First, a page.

When listing the world’s great bike cities, a few mainstays usually come to mind: Amsterdam, Berlin, Boulder, Seattle. Often overlooked, however, is the smog-filled, traffic-congested, salsa capital of chaos that is Bogotá, which has earned a remarkable reputation as the most bike-friendly city in South America.
The capital city of Colombia, Bogotá has a population of 10 million (the fourth largest city in South America) and an altitude of 8,660 feet above sea level. As a whole, transportation in the city is modern and efficient, with an above-ground Transmilenio metro connecting the sprawling metropolis with speed and efficiency. Cars with commercial license plates are heavily limited in their ability to use the roads, with plates ending in even numbers only being allowed to drive on even-numbered days, with the same holding true for odd numbered plates on odd-numbered days during the work week. This is a city consumed by a mentality best expressed by its previous mayor Gustavo Petro, who said that, “a developed country is not a place where the poor drive cars. It is where the rich use public transportation.”
Cycling is the second sport in this soccer-mad country, with successful professionals such as Nairo Quintana and Rigoberto Uran competing at the upper echelons of grand tour racing. Along with their commitment to public transportation, cycling has long been identified by santafereños (natives of Bogotá) as a great way to commute to work, exercise for pleasure, and help to protect their beautiful country. The city has 234 miles of cyclist-only bike paths, one of the largest such systems in the world, as well as designated green lanes on many of it’s major avenues and boulevards. In addition, the city is known for it’s Ciclovía, where on Sundays and holidays 75 miles of main roads are closed down to cars, resulting in hordes of cyclists, runners, rollerbladers, and walkers taking to the streets from 7 am to 2 pm.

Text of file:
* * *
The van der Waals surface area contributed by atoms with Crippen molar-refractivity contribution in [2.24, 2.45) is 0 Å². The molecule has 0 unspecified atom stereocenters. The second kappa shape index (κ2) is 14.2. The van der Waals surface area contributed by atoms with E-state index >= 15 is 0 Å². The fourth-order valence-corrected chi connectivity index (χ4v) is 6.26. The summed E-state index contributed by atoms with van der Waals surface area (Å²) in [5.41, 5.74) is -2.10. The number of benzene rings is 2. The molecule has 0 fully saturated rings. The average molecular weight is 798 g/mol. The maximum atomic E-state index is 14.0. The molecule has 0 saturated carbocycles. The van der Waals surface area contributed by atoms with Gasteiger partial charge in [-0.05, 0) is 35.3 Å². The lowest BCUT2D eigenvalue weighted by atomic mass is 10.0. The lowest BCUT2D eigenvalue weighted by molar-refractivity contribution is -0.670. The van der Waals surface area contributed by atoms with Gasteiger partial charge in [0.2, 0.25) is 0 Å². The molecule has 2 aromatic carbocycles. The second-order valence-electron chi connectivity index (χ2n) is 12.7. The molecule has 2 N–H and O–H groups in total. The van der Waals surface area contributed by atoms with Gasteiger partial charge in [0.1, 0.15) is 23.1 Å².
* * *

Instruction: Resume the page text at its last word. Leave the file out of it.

Ciclovía was implemented in 1976 by Mayor Luis Prieto Ocampo as an official program promoted by the city government and the federal Transportation Department. Estimates now place weekly Ciclovía usage at over one million people, ranging from marathoners and competitive cyclists out for serious training sessions to entire families out for a walk in the sun (and in true Colombian fashion, followed by a picnic, some soccer, and always music and dancing). In addition to the closed roads, free aerobics and dancing classes are set up all over the city. Mechanics, water stations, and vendors hawking arepas, empanadas and dozens of fruit juices line the roadways, framed against the backdrop of steely Bogotá’s wooded mountains.
Following Bogotá’s example, ciclovías have taken hold in second and third cities of Colombia, Medellín and Cali, as well as in other cities around South America and around the world. Buenos Aires and Rosario in Argentina, Quito, Santiago de Chile, Guatemala City, Mexico City and Guadalajara, Lima, Baltimore, and Tel Aviv are major world cities that have implemented weekly ciclovías within the last decade or two. However, there is no mistaking the impact that Bogotá’s innovation and commitment to public transportation and cycling has had in metropolises of all kinds.